|A higher minimum wage could increase costs for businesses. Photo Le Toan |
With nine of the 13 members voting in favour, the National Wage Council will propose the government not to increase the regional minimum wage in 2021, with the opinion of the representative of the Vietnam General Confederation of Labour attached. The final decision will depend on the pandemic situation and socioeconomic development.
The proposal has received the thumbs-up from the business community which is currently struggling to deal with COVID-19 impacts. After being forced to reduce production capacity, numerous companies are still hard-pressed to maintain their facilities’ operations.
“Compliance with local regulations, including the minimum wage, is our first priority when doing business in Vietnam. However, companies are facing plenty of challenges due to the pandemic including shrinking sales as orders drop, mounting inventories, bank interests, and storage costs. More importantly, none of us know when the situation will improve. Panasonic is not an exception to this situation,” Morita Ken, director of HR, Planning, Legal, Corporate Communication, and IT at Panasonic Vietnam, told VIR.
“We always put top priority to benefits of our employees while trying to sustain our business healthily. Simply keeping employment and wages steady is already a great effort for employers – a higher minimum wage would increase fixed costs and make it even harder on companies,” he added.
Other Japanese-invested enterprises in Vietnam have shared the similar concern as Panasonic's, and they are not eager to see yet another rise in regional minimum wages.
Dao Thu Huyen, representative of the Japan Chamber of Commerce and Industry in Vietnam, said that numerous Japanese-invested enterprises have had to reduce operations as the majority of their manufacturing and trade depends on exports. In addition, they are concerned about new waves of the pandemic, which will only exacerbate their current difficulties.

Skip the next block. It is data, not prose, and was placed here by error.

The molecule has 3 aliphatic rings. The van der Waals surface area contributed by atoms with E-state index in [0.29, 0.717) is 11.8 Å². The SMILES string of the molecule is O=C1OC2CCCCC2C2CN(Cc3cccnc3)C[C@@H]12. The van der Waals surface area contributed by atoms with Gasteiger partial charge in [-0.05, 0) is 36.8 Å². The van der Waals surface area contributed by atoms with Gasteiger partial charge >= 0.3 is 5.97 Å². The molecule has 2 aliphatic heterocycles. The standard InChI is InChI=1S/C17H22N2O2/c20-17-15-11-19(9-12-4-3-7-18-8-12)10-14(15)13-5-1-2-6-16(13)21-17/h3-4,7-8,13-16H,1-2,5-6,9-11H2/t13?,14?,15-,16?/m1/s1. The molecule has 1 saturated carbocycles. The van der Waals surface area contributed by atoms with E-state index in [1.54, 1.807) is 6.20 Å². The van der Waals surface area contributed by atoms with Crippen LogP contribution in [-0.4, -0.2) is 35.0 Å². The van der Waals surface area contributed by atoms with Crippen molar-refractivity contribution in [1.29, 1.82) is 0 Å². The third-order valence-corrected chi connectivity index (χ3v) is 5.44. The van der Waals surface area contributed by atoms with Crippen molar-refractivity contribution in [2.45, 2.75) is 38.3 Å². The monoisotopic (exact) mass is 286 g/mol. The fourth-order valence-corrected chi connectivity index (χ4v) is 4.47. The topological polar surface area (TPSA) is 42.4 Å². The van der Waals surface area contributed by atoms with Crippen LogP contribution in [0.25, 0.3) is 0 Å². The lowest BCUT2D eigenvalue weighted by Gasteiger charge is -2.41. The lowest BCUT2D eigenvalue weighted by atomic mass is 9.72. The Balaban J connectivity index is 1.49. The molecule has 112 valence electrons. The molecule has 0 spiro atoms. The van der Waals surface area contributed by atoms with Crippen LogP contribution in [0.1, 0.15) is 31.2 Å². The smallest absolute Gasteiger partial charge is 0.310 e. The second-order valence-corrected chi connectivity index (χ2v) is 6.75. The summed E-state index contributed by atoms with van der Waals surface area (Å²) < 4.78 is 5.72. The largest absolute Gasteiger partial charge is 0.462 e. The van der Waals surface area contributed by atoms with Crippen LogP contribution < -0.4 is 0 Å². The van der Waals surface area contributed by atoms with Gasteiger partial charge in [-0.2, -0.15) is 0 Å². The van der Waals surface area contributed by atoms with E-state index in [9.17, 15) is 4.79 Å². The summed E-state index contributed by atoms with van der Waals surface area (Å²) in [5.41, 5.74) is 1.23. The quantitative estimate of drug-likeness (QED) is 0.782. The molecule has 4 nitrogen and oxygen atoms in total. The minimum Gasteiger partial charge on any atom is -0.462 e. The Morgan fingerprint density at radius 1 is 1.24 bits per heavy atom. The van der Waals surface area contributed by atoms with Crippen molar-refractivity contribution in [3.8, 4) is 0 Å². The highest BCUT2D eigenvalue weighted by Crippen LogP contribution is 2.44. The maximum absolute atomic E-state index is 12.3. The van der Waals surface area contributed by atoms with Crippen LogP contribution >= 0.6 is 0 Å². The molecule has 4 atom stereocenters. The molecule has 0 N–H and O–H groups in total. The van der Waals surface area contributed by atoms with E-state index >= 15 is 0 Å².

According to Huyen, minimum wages and related adjustments aim to guarantee a minimum quality of life for local employees. Wage increases in recent years, however, have put a burden on both employers and employees. In the context of growing difficulties, not even salary hikes can help employees sustain their living standards and only places more burdens on employers. Ultimately, enterprises cannot realise the purpose of benefiting employees by this salary increase.
According to Ken, in the case of Panasonic’s employees, after the deduction of standard living expenses, Panasonic expects that its employees can still put some of their earnings away as savings or investment.
“Currently, we raise salaries on an annual basis but due to a rise in prices, the increase evaporates and does not help to improve our employees’ lives. Meanwhile, our fixed costs have increased a lot, which had a negative impact on our business,” Ken said.
A survey implemented by the Vietnam Chamber of Commerce and Industry in April showed that 82 per cent of questioned businesses were concerned about a plunge in revenues compared to 2019. Some 30 per cent of surveyed businesses forecast that in 2020 their revenues will decline by 30-50 per cent on year, while 22 per cent said the decrease would be over 50 per cent.
Many are running out of money to pay employees. As of June 10, the National Public Service Portal – the electronic platform connecting the government with individuals and enterprises – received over 660 dossiers from 227 enterprises applying for interest-free loans to pay wages for employees who had to stop working due to the pandemic. However, only nine of the dossiers were approved.
Truong Van Cam, vice chairman of the Vietnam Textile and Apparel Association, also said that without exception, all garment and textile enterprises have been impacted by the pandemic. In the first five months of this year, companies reported average negative growth due to a lack of materials, as well as a plunge in the demand of large markets.